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This post was originally posted on the Minds On Design Lab Blog

I recently saw an example of storytelling that was so well crafted I didn’t even care when I found out it was actually an ad for a mobile game and Chipotle Mexican Grill. In fact, I immediately downloaded the game and made a commitment to give them more of my burrito funds in the near future.

Setting aside any personal feelings about this video or the brand behind it, there are three things nonprofits can learn from this storytelling example to improve their ability to connect and drive action.

The key is to not only include the following elements but sequence them correctly as well. Like any good story you need the setup, the conflict and the resolution.

 

Issue Up Front

The story doesn’t start with brand or the call to action. It starts with taking the time to introduce some of the characters and then illustrate what the issues and conflicts are. As an organization you can’t assume others understand or care about your cause simply because you share data about how many homeless you serve or the number of endangered black-footed prairie dogs you are trying to save.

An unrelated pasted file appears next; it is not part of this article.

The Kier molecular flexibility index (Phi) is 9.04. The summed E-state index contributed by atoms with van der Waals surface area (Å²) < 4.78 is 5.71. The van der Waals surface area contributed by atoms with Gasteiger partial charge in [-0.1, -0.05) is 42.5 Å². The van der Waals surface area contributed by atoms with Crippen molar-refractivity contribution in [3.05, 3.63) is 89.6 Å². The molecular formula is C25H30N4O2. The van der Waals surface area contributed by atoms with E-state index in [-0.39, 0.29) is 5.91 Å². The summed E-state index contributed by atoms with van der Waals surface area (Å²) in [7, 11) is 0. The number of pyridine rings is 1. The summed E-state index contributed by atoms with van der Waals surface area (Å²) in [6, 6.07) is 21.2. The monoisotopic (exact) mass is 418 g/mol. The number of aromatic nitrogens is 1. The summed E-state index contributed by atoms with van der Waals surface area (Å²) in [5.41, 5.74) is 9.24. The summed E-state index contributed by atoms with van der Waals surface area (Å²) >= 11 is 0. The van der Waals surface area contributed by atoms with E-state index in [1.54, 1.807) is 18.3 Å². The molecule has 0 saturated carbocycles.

Presenting the issue in a way that is emotionally relatable gets people saying “yes” even before they know what the Call to Action is.

 

The Why and How

After presenting the issue most nonprofits will present the “what”. What it is they do about the issue. Then they ask for money so they can do it. Instead, try making an emotional connection and then presenting why your work matters to the issue and how it can create change.

This sets people up to be in agreement with you that the issue is important, it impacts their lives and they are instilled with a sense of hope that change is possible.

 

Resolution-ish

Where a lot of nonprofits fall short is that they try to end their stories with a fairytale ending. That what they are selling is “the solution” when what they should be selling is an opportunity with a sense of hope.

While a fairytale ending may leave you with a warm fuzzy feeling, it gives no reason to continue to care about the characters, the story or take further action. On the other hand, a story that ends with a sense of hope but that there is more to come, leaves you wanting to read the sequel or even better become part of the story yourself.

Does the video contain elements of branding? Of course. Does it use tactics to pull at your emotions? Of course. Are these elements your nonprofit story should use as well? Of course.

So whether it is a video, your website, a print brochure or the narrative you create across your social media channels you should be sharing a story that compels.

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